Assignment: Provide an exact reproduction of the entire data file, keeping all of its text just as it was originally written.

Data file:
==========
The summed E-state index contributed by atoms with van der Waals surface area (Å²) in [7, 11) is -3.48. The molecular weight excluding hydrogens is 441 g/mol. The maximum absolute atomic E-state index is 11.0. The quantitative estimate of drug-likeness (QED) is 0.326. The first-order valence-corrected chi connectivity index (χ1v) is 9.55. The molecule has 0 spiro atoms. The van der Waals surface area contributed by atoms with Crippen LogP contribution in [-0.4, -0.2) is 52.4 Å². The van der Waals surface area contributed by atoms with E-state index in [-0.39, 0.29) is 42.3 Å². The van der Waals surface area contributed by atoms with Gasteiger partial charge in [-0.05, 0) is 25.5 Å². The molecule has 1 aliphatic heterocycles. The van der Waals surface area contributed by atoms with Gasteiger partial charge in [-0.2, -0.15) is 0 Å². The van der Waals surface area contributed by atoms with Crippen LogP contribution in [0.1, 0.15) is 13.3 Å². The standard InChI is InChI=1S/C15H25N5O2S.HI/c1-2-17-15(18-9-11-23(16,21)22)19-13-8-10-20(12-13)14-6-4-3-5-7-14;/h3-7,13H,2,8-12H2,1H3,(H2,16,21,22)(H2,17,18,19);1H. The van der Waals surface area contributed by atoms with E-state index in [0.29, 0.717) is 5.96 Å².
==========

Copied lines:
The summed E-state index contributed by atoms with van der Waals surface area (Å²) in [7, 11) is -3.48. The molecular weight excluding hydrogens is 441 g/mol. The maximum absolute atomic E-state index is 11.0. The quantitative estimate of drug-likeness (QED) is 0.326. The first-order valence-corrected chi connectivity index (χ1v) is 9.55. The molecule has 0 spiro atoms. The van der Waals surface area contributed by atoms with Crippen LogP contribution in [-0.4, -0.2) is 52.4 Å². The van der Waals surface area contributed by atoms with E-state index in [-0.39, 0.29) is 42.3 Å². The van der Waals surface area contributed by atoms with Gasteiger partial charge in [-0.05, 0) is 25.5 Å². The molecule has 1 aliphatic heterocycles. The van der Waals surface area contributed by atoms with Gasteiger partial charge in [-0.2, -0.15) is 0 Å². The van der Waals surface area contributed by atoms with Crippen LogP contribution in [0.1, 0.15) is 13.3 Å². The standard InChI is InChI=1S/C15H25N5O2S.HI/c1-2-17-15(18-9-11-23(16,21)22)19-13-8-10-20(12-13)14-6-4-3-5-7-14;/h3-7,13H,2,8-12H2,1H3,(H2,16,21,22)(H2,17,18,19);1H. The van der Waals surface area contributed by atoms with E-state index in [0.29, 0.717) is 5.96 Å².